A style sheet can be beneficial for you as well as your tech editor. A style sheet will ensure consistency in style across all your patterns, making them a pleasure to knit which could lead to customers returning to you for your next pattern. It will also help your tech editor to know what you want your patterns to look like. This shared vision will help to produce a polished pattern and could also reduce the editing time needed.
Things you could include are:
Abbreviations – Which abbreviations do you use? For example, do you use ‘rnd’ or ’round’? Do you use abbreviations common to the UK or US? This can also be helpful if you are a US knitting designer but are using a UK tech editor. Do you list all abbreviations or just those for unusual construction?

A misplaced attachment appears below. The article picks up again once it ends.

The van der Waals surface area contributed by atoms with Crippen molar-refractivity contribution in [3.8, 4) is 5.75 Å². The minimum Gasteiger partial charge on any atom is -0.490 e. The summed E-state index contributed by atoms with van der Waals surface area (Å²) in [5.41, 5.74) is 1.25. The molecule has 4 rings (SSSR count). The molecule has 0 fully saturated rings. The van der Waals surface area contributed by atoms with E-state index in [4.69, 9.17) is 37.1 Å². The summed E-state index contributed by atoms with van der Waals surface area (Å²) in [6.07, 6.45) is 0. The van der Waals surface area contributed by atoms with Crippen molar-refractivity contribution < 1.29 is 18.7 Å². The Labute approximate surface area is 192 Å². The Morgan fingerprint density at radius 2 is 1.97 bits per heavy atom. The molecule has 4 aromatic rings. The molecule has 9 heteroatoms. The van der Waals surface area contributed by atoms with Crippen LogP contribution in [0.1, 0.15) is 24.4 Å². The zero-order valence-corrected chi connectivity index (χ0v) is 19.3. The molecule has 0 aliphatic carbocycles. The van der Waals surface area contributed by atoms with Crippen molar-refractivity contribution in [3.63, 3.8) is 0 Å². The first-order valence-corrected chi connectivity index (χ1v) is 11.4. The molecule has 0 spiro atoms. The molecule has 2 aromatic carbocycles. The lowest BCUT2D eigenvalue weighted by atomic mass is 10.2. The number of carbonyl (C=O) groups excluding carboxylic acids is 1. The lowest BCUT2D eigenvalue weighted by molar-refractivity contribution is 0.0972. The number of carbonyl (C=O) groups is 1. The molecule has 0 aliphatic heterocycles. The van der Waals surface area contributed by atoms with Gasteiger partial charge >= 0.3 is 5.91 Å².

Layout – How do you want your pattern to look? Do you use columns? Will you be including a photo? Do you include a schematic or a chart? Do you always capitalise the first letter of each row, for example ‘Row 1: K4, yo, k2tog ….’?
Notions – Do you like to list everything that a knitter will need to create your pattern?
Measurements – Do you want to show measurements in centimetres, inches or both? Do you like to include regular stitch counts, particularly after an increase or decrease row?
Who are your patterns for? – Do you want them to be suitable for new or returning knitters or are they suitable for experienced knitters only?
These are just a few things to think about and you can change things as your pattern style develops, but the more information you can include in your style sheet, the more information will be included in your patterns.